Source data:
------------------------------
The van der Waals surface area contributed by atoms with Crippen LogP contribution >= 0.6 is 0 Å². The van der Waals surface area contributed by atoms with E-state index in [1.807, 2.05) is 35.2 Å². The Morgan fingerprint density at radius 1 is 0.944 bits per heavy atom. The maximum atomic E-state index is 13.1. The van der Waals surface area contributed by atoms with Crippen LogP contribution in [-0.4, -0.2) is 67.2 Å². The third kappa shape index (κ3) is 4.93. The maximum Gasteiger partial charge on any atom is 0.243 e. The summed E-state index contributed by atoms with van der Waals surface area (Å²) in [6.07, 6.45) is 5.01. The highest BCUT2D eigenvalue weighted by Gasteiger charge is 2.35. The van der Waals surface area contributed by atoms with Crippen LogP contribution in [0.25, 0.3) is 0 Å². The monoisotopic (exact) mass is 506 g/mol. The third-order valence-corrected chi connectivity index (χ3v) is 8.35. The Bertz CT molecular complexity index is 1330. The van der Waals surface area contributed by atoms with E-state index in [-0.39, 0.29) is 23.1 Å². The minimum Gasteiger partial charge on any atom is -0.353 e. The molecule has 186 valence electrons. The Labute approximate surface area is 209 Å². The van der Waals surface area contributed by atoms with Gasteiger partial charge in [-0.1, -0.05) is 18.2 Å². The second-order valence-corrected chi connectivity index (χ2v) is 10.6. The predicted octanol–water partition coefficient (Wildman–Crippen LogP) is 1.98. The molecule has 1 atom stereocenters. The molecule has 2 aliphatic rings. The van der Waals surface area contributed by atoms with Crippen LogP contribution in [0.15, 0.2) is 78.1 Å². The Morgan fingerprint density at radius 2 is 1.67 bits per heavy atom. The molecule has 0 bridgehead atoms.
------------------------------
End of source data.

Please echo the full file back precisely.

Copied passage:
The van der Waals surface area contributed by atoms with Crippen LogP contribution >= 0.6 is 0 Å². The van der Waals surface area contributed by atoms with E-state index in [1.807, 2.05) is 35.2 Å². The Morgan fingerprint density at radius 1 is 0.944 bits per heavy atom. The maximum atomic E-state index is 13.1. The van der Waals surface area contributed by atoms with Crippen LogP contribution in [-0.4, -0.2) is 67.2 Å². The third kappa shape index (κ3) is 4.93. The maximum Gasteiger partial charge on any atom is 0.243 e. The summed E-state index contributed by atoms with van der Waals surface area (Å²) in [6.07, 6.45) is 5.01. The highest BCUT2D eigenvalue weighted by Gasteiger charge is 2.35. The van der Waals surface area contributed by atoms with Crippen LogP contribution in [0.25, 0.3) is 0 Å². The monoisotopic (exact) mass is 506 g/mol. The third-order valence-corrected chi connectivity index (χ3v) is 8.35. The Bertz CT molecular complexity index is 1330. The van der Waals surface area contributed by atoms with E-state index in [-0.39, 0.29) is 23.1 Å². The minimum Gasteiger partial charge on any atom is -0.353 e. The molecule has 186 valence electrons. The Labute approximate surface area is 209 Å². The van der Waals surface area contributed by atoms with Gasteiger partial charge in [-0.1, -0.05) is 18.2 Å². The second-order valence-corrected chi connectivity index (χ2v) is 10.6. The predicted octanol–water partition coefficient (Wildman–Crippen LogP) is 1.98. The molecule has 1 atom stereocenters. The molecule has 2 aliphatic rings. The van der Waals surface area contributed by atoms with Crippen LogP contribution in [0.15, 0.2) is 78.1 Å². The Morgan fingerprint density at radius 2 is 1.67 bits per heavy atom. The molecule has 0 bridgehead atoms.